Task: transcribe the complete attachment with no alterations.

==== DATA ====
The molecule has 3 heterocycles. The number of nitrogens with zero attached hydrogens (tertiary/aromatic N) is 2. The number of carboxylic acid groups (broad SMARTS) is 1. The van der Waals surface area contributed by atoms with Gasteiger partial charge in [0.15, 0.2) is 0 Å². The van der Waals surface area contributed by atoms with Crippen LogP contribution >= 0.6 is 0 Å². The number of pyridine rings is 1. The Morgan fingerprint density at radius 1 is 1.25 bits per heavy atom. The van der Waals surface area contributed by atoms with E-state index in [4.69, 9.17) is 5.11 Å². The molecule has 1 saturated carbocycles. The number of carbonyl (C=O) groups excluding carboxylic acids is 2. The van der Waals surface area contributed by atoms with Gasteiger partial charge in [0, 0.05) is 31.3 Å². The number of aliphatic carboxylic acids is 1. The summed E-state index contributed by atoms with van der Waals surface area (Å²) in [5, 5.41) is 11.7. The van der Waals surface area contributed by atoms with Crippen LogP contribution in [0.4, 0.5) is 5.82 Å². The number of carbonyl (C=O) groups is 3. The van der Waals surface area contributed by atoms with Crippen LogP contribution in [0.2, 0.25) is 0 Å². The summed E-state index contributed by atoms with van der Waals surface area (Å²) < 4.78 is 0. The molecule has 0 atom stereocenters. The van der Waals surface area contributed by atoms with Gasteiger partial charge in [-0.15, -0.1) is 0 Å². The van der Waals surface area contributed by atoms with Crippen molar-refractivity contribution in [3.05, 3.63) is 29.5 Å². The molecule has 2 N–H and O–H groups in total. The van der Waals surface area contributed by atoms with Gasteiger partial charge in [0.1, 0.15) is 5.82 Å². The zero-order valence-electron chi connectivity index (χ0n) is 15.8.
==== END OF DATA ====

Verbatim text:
The molecule has 3 heterocycles. The number of nitrogens with zero attached hydrogens (tertiary/aromatic N) is 2. The number of carboxylic acid groups (broad SMARTS) is 1. The van der Waals surface area contributed by atoms with Gasteiger partial charge in [0.15, 0.2) is 0 Å². The van der Waals surface area contributed by atoms with Crippen LogP contribution >= 0.6 is 0 Å². The number of pyridine rings is 1. The Morgan fingerprint density at radius 1 is 1.25 bits per heavy atom. The van der Waals surface area contributed by atoms with E-state index in [4.69, 9.17) is 5.11 Å². The molecule has 1 saturated carbocycles. The number of carbonyl (C=O) groups excluding carboxylic acids is 2. The van der Waals surface area contributed by atoms with Gasteiger partial charge in [0, 0.05) is 31.3 Å². The number of aliphatic carboxylic acids is 1. The summed E-state index contributed by atoms with van der Waals surface area (Å²) in [5, 5.41) is 11.7. The van der Waals surface area contributed by atoms with Crippen LogP contribution in [0.4, 0.5) is 5.82 Å². The number of carbonyl (C=O) groups is 3. The van der Waals surface area contributed by atoms with Crippen LogP contribution in [0.2, 0.25) is 0 Å². The summed E-state index contributed by atoms with van der Waals surface area (Å²) < 4.78 is 0. The molecule has 0 atom stereocenters. The van der Waals surface area contributed by atoms with Gasteiger partial charge in [-0.15, -0.1) is 0 Å². The van der Waals surface area contributed by atoms with Crippen molar-refractivity contribution in [3.05, 3.63) is 29.5 Å². The molecule has 2 N–H and O–H groups in total. The van der Waals surface area contributed by atoms with Gasteiger partial charge in [0.1, 0.15) is 5.82 Å². The zero-order valence-electron chi connectivity index (χ0n) is 15.8.